For the first year progress report of my PhD project I was asked to summarise the genetics of tracheal tube formation in the fruit fly embryo (trachea are the insect equivalent of lungs). Tubes are one of the favourite building blocks of animal development, and are used ubiquitously. Though not always obvious, tube formation is the first step in forming the digestive tract, the branches of the trachea in the lung, kidney nephrons, blood vessels, various glands, and feathers. Tracheal development in fly embryos is a prime example of branched tubule formation. In short, cells decide that they are going to be trachea, and organise themselves into a single-layered hollow tube. Branches form as groups of cells follow various chemical signals, and break away from the main mass of cells.
Struggling with putting a highly complex and interwoven process into words, I eventually realised that a graphical representation would be more adequate. After all, we don’t use long descriptions such as “Here is a large building X, in street Y. Next to it is building Z, opposite is lengthy square A, and on the left side of it is round building B…” It would be very hard to use, compared to a map. We have also long stopped expressing mathematical relationships through prose, instead using diagrams, and a highly compact notation. Similarly, the causality relationships in electronic circuit designs are either expressed through formalised diagrams, or, the inherent logic is expressed in a formalised (and executable!) hardware description language.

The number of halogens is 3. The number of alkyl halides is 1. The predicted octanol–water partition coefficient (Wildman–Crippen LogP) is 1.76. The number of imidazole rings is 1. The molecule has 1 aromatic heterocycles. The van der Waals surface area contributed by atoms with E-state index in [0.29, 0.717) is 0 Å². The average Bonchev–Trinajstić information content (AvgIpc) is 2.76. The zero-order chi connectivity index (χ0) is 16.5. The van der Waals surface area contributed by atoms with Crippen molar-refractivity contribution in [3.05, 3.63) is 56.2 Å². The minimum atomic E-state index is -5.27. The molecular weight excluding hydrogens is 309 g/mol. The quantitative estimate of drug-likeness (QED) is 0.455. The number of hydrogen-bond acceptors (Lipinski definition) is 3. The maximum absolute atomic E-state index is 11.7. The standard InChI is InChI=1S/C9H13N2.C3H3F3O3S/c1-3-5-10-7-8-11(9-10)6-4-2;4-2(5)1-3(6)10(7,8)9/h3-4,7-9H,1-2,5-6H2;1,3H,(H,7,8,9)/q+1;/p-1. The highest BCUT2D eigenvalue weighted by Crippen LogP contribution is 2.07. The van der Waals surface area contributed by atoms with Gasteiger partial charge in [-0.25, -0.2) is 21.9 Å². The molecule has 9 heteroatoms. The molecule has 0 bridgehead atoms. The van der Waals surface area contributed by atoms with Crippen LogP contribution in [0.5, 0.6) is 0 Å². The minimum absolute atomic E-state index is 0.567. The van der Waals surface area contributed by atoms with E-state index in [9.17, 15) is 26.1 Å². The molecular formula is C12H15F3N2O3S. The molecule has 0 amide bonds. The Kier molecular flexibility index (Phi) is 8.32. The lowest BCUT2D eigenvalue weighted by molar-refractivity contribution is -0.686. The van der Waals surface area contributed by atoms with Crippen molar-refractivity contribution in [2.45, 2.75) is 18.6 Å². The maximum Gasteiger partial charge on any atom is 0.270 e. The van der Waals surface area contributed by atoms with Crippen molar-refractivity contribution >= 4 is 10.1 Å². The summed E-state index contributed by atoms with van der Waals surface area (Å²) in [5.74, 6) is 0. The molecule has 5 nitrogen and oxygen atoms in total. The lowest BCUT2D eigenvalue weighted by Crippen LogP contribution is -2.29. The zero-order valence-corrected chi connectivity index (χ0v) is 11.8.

It seems genetic networks are the last very complex systems where the prevailing opinion is that they are best expressed in beautiful and creative prose. There are several problems with this: Continue reading